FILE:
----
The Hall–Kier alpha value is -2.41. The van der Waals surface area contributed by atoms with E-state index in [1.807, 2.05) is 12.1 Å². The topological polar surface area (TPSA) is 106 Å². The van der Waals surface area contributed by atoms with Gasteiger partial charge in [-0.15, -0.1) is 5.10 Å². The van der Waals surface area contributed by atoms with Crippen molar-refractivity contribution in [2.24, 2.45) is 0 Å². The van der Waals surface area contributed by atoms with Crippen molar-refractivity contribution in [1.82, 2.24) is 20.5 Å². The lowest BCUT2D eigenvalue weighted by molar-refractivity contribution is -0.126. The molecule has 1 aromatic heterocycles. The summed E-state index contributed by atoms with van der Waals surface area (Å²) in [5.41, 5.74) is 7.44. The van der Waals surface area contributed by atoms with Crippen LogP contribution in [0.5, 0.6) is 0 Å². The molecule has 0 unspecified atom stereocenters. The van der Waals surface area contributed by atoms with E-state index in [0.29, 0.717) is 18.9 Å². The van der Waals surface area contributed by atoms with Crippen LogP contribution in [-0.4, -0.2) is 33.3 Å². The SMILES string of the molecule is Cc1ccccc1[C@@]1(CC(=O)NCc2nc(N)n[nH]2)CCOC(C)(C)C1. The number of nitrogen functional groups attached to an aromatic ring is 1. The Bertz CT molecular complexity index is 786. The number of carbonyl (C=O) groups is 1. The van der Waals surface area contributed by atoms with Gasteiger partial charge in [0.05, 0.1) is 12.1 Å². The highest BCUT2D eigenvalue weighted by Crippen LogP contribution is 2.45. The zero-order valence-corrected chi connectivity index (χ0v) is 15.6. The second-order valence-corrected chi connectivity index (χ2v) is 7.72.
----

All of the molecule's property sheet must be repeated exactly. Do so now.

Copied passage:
The Hall–Kier alpha value is -2.41. The van der Waals surface area contributed by atoms with E-state index in [1.807, 2.05) is 12.1 Å². The topological polar surface area (TPSA) is 106 Å². The van der Waals surface area contributed by atoms with Gasteiger partial charge in [-0.15, -0.1) is 5.10 Å². The van der Waals surface area contributed by atoms with Crippen molar-refractivity contribution in [2.24, 2.45) is 0 Å². The van der Waals surface area contributed by atoms with Crippen molar-refractivity contribution in [1.82, 2.24) is 20.5 Å². The lowest BCUT2D eigenvalue weighted by molar-refractivity contribution is -0.126. The molecule has 1 aromatic heterocycles. The summed E-state index contributed by atoms with van der Waals surface area (Å²) in [5.41, 5.74) is 7.44. The van der Waals surface area contributed by atoms with Crippen LogP contribution in [0.5, 0.6) is 0 Å². The molecule has 0 unspecified atom stereocenters. The van der Waals surface area contributed by atoms with E-state index in [0.29, 0.717) is 18.9 Å². The van der Waals surface area contributed by atoms with Crippen LogP contribution in [-0.4, -0.2) is 33.3 Å². The SMILES string of the molecule is Cc1ccccc1[C@@]1(CC(=O)NCc2nc(N)n[nH]2)CCOC(C)(C)C1. The number of nitrogen functional groups attached to an aromatic ring is 1. The Bertz CT molecular complexity index is 786. The number of carbonyl (C=O) groups is 1. The van der Waals surface area contributed by atoms with Gasteiger partial charge in [0.05, 0.1) is 12.1 Å². The highest BCUT2D eigenvalue weighted by Crippen LogP contribution is 2.45. The zero-order valence-corrected chi connectivity index (χ0v) is 15.6. The second-order valence-corrected chi connectivity index (χ2v) is 7.72.